by Jason E. Lopata, Esq.
On an unsuspecting day, you arrive at your practice to discover your nursing manager wants to discuss a matter she overheard discussed in the billing department. She states that one of the billers is posting out charges for services with modifiers that result in payment, but her colleague found a coding policy that considers that practice ‘unbundling’ of services, and therefore could prompt an audit and potential penalties if found to be the case. The billing employee brushed it off and stated that this is what she was told to do by one of the senior partners in order to make sure the claims got paid. Maybe it was an honest billing mistake, or perhaps something more sinister is occurring – but what do you do now? Where do you turn for guidance as to how to investigate and properly handle these alleged fraudulent transactions that may be occurring in your practice? The answer lies in a well-designed compliance program.
The healthcare industry is currently undergoing increased scrutiny of its billing practices, facility-physician relationships, and even treatment protocols, so it is vital that practices arm themselves with a competent compliance program. Having policies in place shows an organizational commitment to compliance with state and federal regulations, regardless of the specialty or size of the group. A good compliance program should improve the efficiency of claims payments, minimize billing mistakes and improve the documentation of patient medical records. Another benefit of such a program is a reduction in the chances that an audit will be conducted by CMS, OIG, and commercial Payers, and at the very least, would give your practice the benefit of the doubt should an audit occur. The increased use of Recovery Audit Contractors (RACs) shows that government agencies are expanding their budgets to actively review all payments made and pursue those practices receiving reimbursements that appear to be outliers on set algorithms, regardless of the reasons for that.
So what is involved in a proper compliance program? Implementing proper, practice-wide procedures is a means to developing a code of conduct and establishing written policies to enforce it. Key areas that should be addressed include coding and billing, proper documentation of medically necessary services, improper inducements or self-referrals, and record retention.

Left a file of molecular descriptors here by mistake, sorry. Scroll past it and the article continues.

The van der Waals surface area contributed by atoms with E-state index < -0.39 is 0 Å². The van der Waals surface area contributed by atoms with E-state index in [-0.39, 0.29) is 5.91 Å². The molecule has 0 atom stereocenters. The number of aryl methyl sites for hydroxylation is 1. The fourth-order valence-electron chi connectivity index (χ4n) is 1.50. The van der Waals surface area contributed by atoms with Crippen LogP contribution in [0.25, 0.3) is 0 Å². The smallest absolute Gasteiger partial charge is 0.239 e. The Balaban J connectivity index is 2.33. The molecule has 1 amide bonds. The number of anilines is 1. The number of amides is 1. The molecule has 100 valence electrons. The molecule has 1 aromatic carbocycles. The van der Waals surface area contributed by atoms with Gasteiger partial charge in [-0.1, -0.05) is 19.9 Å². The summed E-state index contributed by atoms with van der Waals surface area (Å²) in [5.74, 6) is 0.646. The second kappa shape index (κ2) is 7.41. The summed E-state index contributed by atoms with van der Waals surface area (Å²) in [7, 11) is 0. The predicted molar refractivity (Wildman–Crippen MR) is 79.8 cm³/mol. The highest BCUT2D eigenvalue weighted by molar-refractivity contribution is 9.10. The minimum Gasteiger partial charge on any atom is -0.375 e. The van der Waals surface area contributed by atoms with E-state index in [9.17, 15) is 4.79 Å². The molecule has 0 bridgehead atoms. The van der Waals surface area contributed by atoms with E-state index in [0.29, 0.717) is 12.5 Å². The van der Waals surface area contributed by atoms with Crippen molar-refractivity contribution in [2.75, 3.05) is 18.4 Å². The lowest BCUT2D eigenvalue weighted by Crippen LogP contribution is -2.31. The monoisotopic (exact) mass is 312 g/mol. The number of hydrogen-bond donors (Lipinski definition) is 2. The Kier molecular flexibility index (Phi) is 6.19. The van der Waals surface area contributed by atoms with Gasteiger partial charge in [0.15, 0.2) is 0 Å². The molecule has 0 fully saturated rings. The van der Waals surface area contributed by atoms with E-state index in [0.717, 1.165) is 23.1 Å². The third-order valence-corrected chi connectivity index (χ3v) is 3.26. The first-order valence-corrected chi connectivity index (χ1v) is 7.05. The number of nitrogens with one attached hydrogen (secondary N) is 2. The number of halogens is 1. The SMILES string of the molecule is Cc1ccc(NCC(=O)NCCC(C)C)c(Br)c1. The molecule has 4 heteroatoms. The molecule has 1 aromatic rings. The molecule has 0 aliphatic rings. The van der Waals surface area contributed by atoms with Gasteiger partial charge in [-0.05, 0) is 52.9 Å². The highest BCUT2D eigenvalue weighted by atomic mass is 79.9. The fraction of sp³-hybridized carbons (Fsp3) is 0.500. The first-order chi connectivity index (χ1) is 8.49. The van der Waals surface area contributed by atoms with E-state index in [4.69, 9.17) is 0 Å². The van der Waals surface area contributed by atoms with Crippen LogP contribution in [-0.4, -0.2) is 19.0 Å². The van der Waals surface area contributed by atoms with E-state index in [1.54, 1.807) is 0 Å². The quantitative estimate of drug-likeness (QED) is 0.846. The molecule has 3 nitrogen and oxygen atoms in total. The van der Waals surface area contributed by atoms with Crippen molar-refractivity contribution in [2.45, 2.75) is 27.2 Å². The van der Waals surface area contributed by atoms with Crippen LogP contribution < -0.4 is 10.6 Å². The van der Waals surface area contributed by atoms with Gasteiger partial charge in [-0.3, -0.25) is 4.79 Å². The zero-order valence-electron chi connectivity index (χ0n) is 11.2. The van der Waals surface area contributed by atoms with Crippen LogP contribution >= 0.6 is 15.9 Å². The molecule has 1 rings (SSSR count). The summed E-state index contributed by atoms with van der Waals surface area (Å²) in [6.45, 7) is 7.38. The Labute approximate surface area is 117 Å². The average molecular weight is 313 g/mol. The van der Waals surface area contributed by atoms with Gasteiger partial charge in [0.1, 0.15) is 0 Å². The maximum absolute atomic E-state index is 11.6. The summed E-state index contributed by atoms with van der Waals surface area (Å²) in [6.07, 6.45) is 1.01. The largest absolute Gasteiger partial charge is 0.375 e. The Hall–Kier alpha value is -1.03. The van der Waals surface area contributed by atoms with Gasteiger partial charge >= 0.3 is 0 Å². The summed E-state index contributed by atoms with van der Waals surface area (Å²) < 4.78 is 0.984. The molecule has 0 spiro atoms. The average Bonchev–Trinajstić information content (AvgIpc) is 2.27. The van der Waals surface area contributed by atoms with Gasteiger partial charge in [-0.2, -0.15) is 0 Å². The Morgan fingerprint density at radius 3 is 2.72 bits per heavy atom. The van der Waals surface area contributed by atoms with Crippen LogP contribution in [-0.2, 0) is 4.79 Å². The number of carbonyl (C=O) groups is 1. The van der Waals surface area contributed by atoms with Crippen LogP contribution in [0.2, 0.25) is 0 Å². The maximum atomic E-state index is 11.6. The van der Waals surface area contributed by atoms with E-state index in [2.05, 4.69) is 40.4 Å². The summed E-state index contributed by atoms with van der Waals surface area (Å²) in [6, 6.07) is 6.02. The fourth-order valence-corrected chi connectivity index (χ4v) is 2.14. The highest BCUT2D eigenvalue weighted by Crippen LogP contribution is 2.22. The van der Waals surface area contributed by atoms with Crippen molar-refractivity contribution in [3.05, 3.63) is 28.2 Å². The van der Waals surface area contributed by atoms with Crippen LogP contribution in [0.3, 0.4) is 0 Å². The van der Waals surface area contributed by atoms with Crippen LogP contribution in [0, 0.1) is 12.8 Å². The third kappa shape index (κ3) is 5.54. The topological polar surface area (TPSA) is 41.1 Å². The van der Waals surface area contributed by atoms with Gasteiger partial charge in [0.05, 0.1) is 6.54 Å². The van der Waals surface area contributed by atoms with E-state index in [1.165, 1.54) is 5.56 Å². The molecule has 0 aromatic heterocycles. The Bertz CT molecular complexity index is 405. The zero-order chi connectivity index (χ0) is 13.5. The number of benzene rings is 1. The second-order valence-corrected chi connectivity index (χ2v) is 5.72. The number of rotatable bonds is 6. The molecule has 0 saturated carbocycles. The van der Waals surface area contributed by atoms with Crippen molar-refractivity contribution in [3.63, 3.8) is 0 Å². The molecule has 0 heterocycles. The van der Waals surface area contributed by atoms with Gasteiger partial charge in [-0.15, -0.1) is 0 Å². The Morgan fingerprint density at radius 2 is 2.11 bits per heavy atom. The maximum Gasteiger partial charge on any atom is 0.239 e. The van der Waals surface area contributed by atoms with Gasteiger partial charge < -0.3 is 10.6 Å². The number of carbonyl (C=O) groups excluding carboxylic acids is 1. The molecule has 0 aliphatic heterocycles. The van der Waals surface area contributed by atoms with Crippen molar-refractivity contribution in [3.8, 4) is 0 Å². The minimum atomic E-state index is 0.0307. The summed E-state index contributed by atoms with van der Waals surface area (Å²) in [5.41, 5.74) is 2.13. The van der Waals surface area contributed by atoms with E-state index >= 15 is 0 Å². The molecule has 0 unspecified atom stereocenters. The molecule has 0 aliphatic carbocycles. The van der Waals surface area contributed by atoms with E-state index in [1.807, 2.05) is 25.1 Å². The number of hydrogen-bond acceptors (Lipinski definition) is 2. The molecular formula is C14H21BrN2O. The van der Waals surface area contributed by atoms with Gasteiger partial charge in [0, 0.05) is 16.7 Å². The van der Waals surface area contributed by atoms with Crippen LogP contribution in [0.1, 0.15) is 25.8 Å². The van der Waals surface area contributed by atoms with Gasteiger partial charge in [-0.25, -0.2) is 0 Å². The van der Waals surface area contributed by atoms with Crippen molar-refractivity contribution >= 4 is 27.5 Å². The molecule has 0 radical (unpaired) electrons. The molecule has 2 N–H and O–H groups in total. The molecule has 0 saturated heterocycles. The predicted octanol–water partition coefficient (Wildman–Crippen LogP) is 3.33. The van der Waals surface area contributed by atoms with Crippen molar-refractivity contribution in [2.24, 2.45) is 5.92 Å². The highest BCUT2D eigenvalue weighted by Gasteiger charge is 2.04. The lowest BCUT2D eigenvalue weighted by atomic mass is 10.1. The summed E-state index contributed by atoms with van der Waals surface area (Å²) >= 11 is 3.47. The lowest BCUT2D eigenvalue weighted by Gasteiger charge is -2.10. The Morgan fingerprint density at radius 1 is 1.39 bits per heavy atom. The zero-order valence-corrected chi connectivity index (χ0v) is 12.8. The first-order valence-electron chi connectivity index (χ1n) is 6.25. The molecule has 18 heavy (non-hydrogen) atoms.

First, assign compliance monitoring to a compliance officer in the practice. This could be a senior physician, or your office manager. As you build out the program, employee training should always been kept in mind, so that practice ethics and the policies and procedures established are followed and understood by your staff. A good program will help your practice develop effective lines of communication.
Second, and most importantly, establish a protocol for responding to detected offenses and give your practice the ability to take immediate corrective action. Consider the use of a ‘non-compliance’ report for placement in an employee’s file, conducting additional training to address the non-compliant behavior, and regular reviews of the practice’s procedures to ensure that there is guidance as to how to handle the situation should it arise within the practice again.
The top recommendation for all practices is to make compliance part of every staff meeting, by discussing issues that have come up within the practice or in the news, and make compliance adherence a part of every employee evaluation too. Every employee review should contain a rating on compliance and all training on compliance should be fully documented. Employees must not only receive training on how to perform their jobs in compliance with the standards of the practice, but each employee must understand that compliance is a condition of continued employment.
While the task may seem daunting to integrate internal monitoring, implement compliance protocols, appropriately train employees, and enforce disciplinary standards – making the effort within your practice is necessary should that suspected misconduct or audit every occur. And if it doesn’t (and there is no way to guarantee such a thing), your practice should still find efficiencies and sound protocols that will positively affect the bottom line. And in the event of an audit, the totality of all of the documentation evidencing the continual reinforcement of compliance policies and procedures could support your practice’s argument that when a billing or claims mistake was made, it was just an “innocent” mistake, rather than an assumption that some type of fraud was being attempted within your practice.
Practice tip: Don’t wait for an audit to happen, perform one yourself and make the necessary adjustments now. Select 50 files per physician and see if there is a pattern of high level or modified codes that might raise red flags with Medicare or Medicaid. With those high complexity codes, is there always supporting documentation in the form of diagnostic results and physician notes or reports to support the submitted claims? If the answer is no, adjustments need to be made in chart documentation policies and coding training at the provider level. Think about conducting an “in-process audit,” which uses files for claims that have not yet been submitted for payment. This provides the added benefit of allowing you to correct any mistakes before they are submitted.